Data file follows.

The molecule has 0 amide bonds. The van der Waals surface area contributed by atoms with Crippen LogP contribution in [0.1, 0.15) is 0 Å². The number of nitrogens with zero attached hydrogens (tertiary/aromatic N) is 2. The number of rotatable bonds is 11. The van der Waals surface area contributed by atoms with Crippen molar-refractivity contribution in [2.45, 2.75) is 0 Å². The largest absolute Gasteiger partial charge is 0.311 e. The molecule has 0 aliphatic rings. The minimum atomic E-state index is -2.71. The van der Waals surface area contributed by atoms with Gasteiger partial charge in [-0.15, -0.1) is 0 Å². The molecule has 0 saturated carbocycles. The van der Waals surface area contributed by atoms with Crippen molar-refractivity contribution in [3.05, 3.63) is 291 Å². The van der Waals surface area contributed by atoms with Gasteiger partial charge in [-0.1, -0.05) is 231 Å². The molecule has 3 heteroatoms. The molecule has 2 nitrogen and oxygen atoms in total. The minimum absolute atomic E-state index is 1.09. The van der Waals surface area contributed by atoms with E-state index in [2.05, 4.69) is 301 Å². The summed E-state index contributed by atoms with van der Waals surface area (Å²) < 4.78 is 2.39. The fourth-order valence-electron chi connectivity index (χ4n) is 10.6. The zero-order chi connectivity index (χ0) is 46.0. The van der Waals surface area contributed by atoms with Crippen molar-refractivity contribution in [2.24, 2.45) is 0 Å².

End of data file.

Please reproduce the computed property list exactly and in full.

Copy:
The molecule has 0 amide bonds. The van der Waals surface area contributed by atoms with Crippen LogP contribution in [0.1, 0.15) is 0 Å². The number of nitrogens with zero attached hydrogens (tertiary/aromatic N) is 2. The number of rotatable bonds is 11. The van der Waals surface area contributed by atoms with Crippen molar-refractivity contribution in [2.45, 2.75) is 0 Å². The largest absolute Gasteiger partial charge is 0.311 e. The molecule has 0 aliphatic rings. The minimum atomic E-state index is -2.71. The van der Waals surface area contributed by atoms with Gasteiger partial charge in [-0.15, -0.1) is 0 Å². The molecule has 0 saturated carbocycles. The van der Waals surface area contributed by atoms with Crippen molar-refractivity contribution in [3.05, 3.63) is 291 Å². The van der Waals surface area contributed by atoms with Gasteiger partial charge in [-0.1, -0.05) is 231 Å². The molecule has 3 heteroatoms. The molecule has 2 nitrogen and oxygen atoms in total. The minimum absolute atomic E-state index is 1.09. The van der Waals surface area contributed by atoms with E-state index in [2.05, 4.69) is 301 Å². The summed E-state index contributed by atoms with van der Waals surface area (Å²) < 4.78 is 2.39. The fourth-order valence-electron chi connectivity index (χ4n) is 10.6. The zero-order chi connectivity index (χ0) is 46.0. The van der Waals surface area contributed by atoms with Crippen molar-refractivity contribution in [2.24, 2.45) is 0 Å².